Bribery

Bribery is the criminal offense of offering, giving, soliciting, accepting, or agreeing to accept something of value with the intent to corruptly influence the action of a public officer.  The acceptance of a promise by a public officer to take money in the future to  influence his/her present official act constitutes bribery.  Bribery is a crime which directly affects the state at large through its officers and representatives[i].  The offer or promise of a gift in an attempt to bribe is equal to a gift actually made for the corrupt purpose[ii].  Most jurisdictions provide statutory definitions for bribery although they are not uniform.

If a person delivers money to a public officer with the corrupt intention of influencing his/her decision in a matter pending before him/her, then such person is guilty of bribery.  The officer will be held liable even if he/she receives money in ignorance and retains it solely for the purposes of public justice[iii].  In other words, bribery consists of any person giving or offering to give anything of value to any public officer or public employee directly or indirectly with intent to induce or influence such a person [iv].

Federal statutory regulations regarding bribery make bribery a punishable offense[v].  Similarly, bribery concerning programs that receive federal funds provides criminal penalties to anyone who gives, offers, or agrees to give anything of value to any person to influence or reward an agent of an organization or governmental agency.

Such influence must be in connection with a transaction that involves anything with a value of $ 5,000 or more, if the organization or governmental agency receives more than $ 10,000 per year in federal funds[vi].   The purpose behind this statute is to preserve the integrity of federal funds that support state government activities[vii].  However, the federal statute proscribing bribery of officials of entities receiving federal funds applies to both gratuities and bribes, if the intent to reward is corrupt[viii].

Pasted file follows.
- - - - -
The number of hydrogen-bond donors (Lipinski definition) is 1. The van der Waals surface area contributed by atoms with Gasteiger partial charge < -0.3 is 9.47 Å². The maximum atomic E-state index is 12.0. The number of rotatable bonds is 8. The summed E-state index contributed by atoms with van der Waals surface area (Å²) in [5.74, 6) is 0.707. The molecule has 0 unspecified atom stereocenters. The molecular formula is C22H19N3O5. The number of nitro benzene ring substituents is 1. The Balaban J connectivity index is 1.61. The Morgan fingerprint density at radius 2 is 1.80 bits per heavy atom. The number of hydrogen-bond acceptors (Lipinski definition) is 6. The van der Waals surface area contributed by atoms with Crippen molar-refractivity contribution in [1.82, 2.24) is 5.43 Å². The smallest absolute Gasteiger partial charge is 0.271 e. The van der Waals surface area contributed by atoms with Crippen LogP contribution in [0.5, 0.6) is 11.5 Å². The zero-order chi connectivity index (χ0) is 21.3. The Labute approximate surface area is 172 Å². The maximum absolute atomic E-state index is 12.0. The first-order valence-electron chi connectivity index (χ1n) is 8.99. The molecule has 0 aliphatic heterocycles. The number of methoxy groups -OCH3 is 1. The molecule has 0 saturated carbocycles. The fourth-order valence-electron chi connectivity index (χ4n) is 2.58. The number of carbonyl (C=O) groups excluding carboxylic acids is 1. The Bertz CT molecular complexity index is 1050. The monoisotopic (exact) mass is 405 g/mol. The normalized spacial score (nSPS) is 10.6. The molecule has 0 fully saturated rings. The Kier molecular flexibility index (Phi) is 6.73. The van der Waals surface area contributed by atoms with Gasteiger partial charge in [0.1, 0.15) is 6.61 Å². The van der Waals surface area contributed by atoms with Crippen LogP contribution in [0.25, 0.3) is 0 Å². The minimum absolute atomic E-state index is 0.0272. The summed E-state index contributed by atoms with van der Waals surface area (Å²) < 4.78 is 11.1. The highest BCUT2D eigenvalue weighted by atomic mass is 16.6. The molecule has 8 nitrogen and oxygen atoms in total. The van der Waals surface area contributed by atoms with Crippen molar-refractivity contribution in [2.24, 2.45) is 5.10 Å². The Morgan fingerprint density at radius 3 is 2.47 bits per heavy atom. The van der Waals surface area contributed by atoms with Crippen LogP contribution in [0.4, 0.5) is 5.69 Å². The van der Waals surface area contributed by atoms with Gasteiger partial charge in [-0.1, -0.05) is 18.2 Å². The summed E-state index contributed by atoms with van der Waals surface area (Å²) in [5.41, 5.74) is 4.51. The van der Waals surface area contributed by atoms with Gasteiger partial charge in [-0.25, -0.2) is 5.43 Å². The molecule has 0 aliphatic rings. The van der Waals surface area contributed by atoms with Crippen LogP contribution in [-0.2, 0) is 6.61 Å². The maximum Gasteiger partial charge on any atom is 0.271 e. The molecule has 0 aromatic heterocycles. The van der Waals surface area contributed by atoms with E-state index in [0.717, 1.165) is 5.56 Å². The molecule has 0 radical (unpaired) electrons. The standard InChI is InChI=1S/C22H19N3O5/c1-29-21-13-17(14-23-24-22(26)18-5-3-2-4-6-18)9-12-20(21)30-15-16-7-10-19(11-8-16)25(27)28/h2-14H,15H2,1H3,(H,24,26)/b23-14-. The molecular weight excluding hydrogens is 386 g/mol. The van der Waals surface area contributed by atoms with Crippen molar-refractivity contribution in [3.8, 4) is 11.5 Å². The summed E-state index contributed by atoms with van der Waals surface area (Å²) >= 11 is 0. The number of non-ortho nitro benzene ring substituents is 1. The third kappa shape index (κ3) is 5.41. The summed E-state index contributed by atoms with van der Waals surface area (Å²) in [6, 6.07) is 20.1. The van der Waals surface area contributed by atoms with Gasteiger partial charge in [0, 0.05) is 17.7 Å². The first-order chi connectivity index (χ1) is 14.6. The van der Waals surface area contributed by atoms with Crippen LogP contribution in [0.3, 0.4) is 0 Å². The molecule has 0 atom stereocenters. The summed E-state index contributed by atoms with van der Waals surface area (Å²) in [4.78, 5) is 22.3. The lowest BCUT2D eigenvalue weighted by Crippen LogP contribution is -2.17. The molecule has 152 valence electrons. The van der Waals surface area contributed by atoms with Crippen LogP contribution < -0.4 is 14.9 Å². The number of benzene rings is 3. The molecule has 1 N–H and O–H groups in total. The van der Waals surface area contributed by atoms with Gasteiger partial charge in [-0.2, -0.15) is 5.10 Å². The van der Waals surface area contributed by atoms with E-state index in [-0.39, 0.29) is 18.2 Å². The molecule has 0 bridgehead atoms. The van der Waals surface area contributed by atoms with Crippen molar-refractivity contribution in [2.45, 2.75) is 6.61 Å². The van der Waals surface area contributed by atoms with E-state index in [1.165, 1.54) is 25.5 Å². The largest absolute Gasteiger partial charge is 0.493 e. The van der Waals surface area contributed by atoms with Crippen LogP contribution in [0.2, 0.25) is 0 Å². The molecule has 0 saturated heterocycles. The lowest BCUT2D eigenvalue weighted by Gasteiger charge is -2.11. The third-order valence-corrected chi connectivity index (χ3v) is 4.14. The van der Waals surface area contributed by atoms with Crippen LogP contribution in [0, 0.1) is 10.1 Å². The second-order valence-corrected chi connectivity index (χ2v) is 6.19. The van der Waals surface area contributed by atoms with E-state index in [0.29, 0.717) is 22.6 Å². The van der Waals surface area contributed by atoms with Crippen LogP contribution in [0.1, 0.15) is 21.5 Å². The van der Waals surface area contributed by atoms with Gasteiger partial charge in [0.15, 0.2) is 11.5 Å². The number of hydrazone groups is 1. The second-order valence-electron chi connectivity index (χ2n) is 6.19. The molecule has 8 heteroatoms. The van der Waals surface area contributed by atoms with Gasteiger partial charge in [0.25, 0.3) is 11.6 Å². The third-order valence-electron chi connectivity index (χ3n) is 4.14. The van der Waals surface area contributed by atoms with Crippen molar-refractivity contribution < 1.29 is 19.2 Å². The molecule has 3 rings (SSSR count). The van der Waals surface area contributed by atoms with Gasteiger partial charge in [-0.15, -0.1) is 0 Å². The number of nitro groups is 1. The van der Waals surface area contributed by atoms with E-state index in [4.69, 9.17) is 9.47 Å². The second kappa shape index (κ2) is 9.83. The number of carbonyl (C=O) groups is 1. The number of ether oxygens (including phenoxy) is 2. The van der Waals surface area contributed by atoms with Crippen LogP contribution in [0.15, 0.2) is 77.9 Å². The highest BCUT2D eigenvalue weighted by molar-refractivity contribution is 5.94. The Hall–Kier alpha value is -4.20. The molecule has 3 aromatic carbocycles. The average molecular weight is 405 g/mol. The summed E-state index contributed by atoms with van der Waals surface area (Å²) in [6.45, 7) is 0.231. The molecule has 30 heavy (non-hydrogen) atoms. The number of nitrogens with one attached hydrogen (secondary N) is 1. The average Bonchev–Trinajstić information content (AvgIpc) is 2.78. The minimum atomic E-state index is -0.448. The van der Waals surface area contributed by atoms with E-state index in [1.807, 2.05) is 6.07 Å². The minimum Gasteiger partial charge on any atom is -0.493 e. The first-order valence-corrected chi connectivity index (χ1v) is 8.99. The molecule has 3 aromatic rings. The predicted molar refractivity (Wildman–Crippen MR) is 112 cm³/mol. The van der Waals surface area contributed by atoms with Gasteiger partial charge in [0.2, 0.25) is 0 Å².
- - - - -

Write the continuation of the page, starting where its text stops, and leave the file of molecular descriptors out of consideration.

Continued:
Generally, federal statutes relate to two classes of offenses: graft and bribery.  Graft means an advantage which one person by reason of his/her peculiar position of superiority, influence or trust exacts from another. It also includes the fraudulent obtaining of public money by the corruption of public officials[ix].   The distinction between graft and bribery is that in graft, there is no need to prove the element of intent to improperly influence or be influenced by the transaction[x].  Similarly, bribery and extortion has to be distinguished.  The essence of extortion is duress, whereas the essence of bribery is the voluntary giving of something of value[xi].

[i] People v. Patillo, 386 Ill. 566 (Ill. 1944)

[ii] Ford v. Commonwealth, 177 Va. 889 (Va. 1941)

[iii] Taylor v. State, 44 Ga. App. 387 (Ga. Ct. App. 1931)

[iv] State v. Davis, 92 N.M. 341 (N.M. Ct. App. 1978), see also Pino v. Rich, 118 N.M. 426 (N.M. 1994)

[v] 18 USCS § 201

[vi] 18 USCS § 666

[vii] United States v. Crozier, 987 F.2d 893 (2d Cir. N.Y. 1993)

[viii] Id

[ix] Razete v. United States, 199 F.2d 44 (6th Cir. Ohio 1952)

[x] Id

[xi] People v. Ritholz, 359 Mich. 539 (Mich. 1960)


Inside Bribery